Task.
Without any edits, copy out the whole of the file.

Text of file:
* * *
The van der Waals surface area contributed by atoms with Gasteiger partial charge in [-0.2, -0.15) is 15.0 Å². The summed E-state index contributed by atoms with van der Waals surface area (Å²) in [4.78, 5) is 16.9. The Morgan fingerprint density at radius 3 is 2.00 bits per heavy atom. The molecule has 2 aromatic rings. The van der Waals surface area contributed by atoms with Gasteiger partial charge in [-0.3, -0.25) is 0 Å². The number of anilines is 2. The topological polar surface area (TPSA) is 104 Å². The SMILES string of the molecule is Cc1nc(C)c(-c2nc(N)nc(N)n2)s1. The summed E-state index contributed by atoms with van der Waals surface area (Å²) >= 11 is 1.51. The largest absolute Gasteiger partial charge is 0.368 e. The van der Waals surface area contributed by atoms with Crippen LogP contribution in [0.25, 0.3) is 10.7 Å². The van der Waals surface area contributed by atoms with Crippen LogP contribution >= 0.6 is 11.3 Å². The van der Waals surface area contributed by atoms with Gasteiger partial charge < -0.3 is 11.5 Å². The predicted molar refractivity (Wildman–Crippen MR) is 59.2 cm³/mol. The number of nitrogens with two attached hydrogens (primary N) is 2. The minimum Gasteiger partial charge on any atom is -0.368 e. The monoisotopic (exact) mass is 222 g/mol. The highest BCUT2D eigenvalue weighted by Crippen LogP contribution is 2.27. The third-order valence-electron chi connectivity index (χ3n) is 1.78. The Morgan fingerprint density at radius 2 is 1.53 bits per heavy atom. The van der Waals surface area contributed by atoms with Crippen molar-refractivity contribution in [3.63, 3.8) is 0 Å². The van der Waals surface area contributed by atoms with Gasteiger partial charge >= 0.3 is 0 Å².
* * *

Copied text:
The van der Waals surface area contributed by atoms with Gasteiger partial charge in [-0.2, -0.15) is 15.0 Å². The summed E-state index contributed by atoms with van der Waals surface area (Å²) in [4.78, 5) is 16.9. The Morgan fingerprint density at radius 3 is 2.00 bits per heavy atom. The molecule has 2 aromatic rings. The van der Waals surface area contributed by atoms with Gasteiger partial charge in [-0.3, -0.25) is 0 Å². The number of anilines is 2. The topological polar surface area (TPSA) is 104 Å². The SMILES string of the molecule is Cc1nc(C)c(-c2nc(N)nc(N)n2)s1. The summed E-state index contributed by atoms with van der Waals surface area (Å²) >= 11 is 1.51. The largest absolute Gasteiger partial charge is 0.368 e. The van der Waals surface area contributed by atoms with Crippen LogP contribution in [0.25, 0.3) is 10.7 Å². The van der Waals surface area contributed by atoms with Crippen LogP contribution >= 0.6 is 11.3 Å². The van der Waals surface area contributed by atoms with Gasteiger partial charge < -0.3 is 11.5 Å². The predicted molar refractivity (Wildman–Crippen MR) is 59.2 cm³/mol. The number of nitrogens with two attached hydrogens (primary N) is 2. The minimum Gasteiger partial charge on any atom is -0.368 e. The monoisotopic (exact) mass is 222 g/mol. The highest BCUT2D eigenvalue weighted by Crippen LogP contribution is 2.27. The third-order valence-electron chi connectivity index (χ3n) is 1.78. The Morgan fingerprint density at radius 2 is 1.53 bits per heavy atom. The van der Waals surface area contributed by atoms with Crippen molar-refractivity contribution in [3.63, 3.8) is 0 Å². The van der Waals surface area contributed by atoms with Gasteiger partial charge >= 0.3 is 0 Å².